Joseph Beuys

Sun and Pylon


Not on display

Joseph Beuys 1921–1986
Graphite, watercolour and chloride on paper
Support: 208 × 297 mm
frame: 675 × 540 × 27 mm
ARTIST ROOMS Tate and National Galleries of Scotland
ARTIST ROOMS Acquired jointly with the National Galleries of Scotland through The d'Offay Donation with assistance from the National Heritage Memorial Fund and the Art Fund 2008


Sun and Pylon is a small work on ordinary drawing paper, approximately A4 in size. It is based on a pencil sketch, with some graphite shading for the dark areas of the underlying landscape, overlaid with blue watercolour and yellow-brown iron chloride. Iron chloride is an industrial chemical used for clarifying water and as an etchant. When mixed with water it gives off heat in a chemical reaction and the resulting substance is the yellowish brown paint seen here. Despite the almost monochromatic use of colour, Beuys uses the shades of yellow and brown, and energetic brushwork, to give an impression of an explosion or a flash of sunlight.

1946 was the year Beuys enrolled at the Düsseldorf Art Academy, not far from his hometown of Kleve, in North Rhine Westphalia, in the British zone of occupation following the Second World War. Beuys had decided to become an artist after returning from military service, during which he served as a dive-bomber navigator and from August 1944 as a foot soldier. Only a year before making this work Beuys had been serving on the Western front, where he would have seen close hand-to-hand fighting in the Battle of the Reichswald, not far from Kleve. The flash of sunlight in this picture is perhaps reminiscent of an exploding shell, which Beuys would have witnessed. Kleve had been largely destroyed by Allied bombing on 7 October 1944, and pummelled again on 7 February 1945 as Allied troops crossed the Rhine to occupy Western Germany. 1946 was consequently a time of great shortages, which provides one reason why Beuys used commonly available materials for his artworks.

Beuys was interested in the inherent properties of the materials he used, in nature and in the idea of energy. Iron chloride has distinct visual properties in its raw crystalline state, which probably appealed to Beuys’s interest in science as well as art: it appears dark green in reflected light and reddish purple in transmitted light. In Sun and Pylon Beuys juxtaposes the ultimate source of energy in our solar system, the sun, with an icon of electricity – man-made ‘energy’. To represent the sun he uses a chemical that itself gives off heat when mixed with water, and a form resembling the explosion of an artillery shell. The electricity pylon can perhaps be regarded as the human presence in the picture, drawing the viewer into the image as a protagonist while exposing him or her to the powerful energy of the sun or exploding shell. The juxtaposition and different readings bring a visual tension into the composition. This is reinforced by the German Hochspannungsmast of the title, which can be translated literally as ‘high tension mast’.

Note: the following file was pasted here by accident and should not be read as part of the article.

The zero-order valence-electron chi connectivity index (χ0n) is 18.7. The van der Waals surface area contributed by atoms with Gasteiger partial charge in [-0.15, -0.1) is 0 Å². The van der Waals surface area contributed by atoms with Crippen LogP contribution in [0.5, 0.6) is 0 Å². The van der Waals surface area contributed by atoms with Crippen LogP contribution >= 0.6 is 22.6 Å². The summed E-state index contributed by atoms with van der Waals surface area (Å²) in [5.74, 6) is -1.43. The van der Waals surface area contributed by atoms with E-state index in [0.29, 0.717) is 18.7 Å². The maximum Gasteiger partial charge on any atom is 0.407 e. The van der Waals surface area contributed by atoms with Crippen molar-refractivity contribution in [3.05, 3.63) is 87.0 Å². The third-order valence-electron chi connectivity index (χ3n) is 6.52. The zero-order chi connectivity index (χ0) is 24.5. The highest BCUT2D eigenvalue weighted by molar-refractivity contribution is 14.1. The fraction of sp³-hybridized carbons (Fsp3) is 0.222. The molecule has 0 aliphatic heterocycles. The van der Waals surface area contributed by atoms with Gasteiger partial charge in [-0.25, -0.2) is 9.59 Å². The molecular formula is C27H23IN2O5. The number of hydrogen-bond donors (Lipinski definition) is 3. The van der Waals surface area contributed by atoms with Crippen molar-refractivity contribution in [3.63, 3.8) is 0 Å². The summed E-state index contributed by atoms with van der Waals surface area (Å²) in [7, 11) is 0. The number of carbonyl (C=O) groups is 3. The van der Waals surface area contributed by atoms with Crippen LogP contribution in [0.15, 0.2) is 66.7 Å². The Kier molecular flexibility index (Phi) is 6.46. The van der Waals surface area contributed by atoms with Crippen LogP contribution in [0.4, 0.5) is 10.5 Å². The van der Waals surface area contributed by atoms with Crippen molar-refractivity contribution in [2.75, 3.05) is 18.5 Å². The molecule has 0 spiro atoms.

By 1946 the public was becoming aware of the first US tests of atomic bombs on Bikini Atoll; bombs which were detonated in the atmosphere at the top of a pylon. Sun and Pylon is perhaps Beuys’s vision of an atomic future in which the sanitisation of the explosion through its representation as a ‘sun’ makes it all the more poignant. Beuys’s simplified, almost comic-book representation of an explosive flash predates by two decades Roy Lichtenstein’s Explosion 1965–6 (Tate P01796).

In Sun and Pylon Beuys takes traditional German landscape painting in a new direction, transforming the practice of pencil drawing and watercolour. The small patch of blue is a nod towards the watercolour landscape tradition, but Beuys substitutes iron chloride for ordinary watercolour paint to make an expressionistic portrayal of the sunlight. The placement of mankind in the face of the awesome power of nature is reminiscent of the Romantic tradition in German art, while the energetic portrayal of the sun recalls the German expressionist tradition of the early twentieth century. This work is thus an early example of Beuys’s artistic investigation into what it is to be German after the Second World War.

Further reading
Anne Seymour, Joseph Beuys: Drawings, exhibition catalogue, Victoria and Albert Museum, London 1983.
Heiner Bastian (ed.), Joseph Beuys: Dibujos = Drawings, exhibition catalogue, Sala des Exposiciones, Madrid 1985.
Ann Temkin and Bernice Rose (eds.), Thinking is Form: The Drawings of Joseph Beuys, exhibition catalogue, Philadelphia Museum of Art and Museum of Modern Art, New York 1993.

Andrew W. Symons
University of Edinburgh
December 2015

The University of Edinburgh is a research partner of ARTIST ROOMS.

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Online caption

At the heart of much of Beuys's artistic output lies an interest in sources of heat and energy. This is demonstrated in his sculptural work and installations through the use of fat and felt as materials. In this painting, the artist depicts the sun and a pylon, two sources of both heat and power. Beuys often incorporated unusual materials alongside watercolour in his paintings. Here he has used iron chloride, a chemical which also represents warmth as it gives off heat during the chemical process of hydrolysis, a reaction caused by water.

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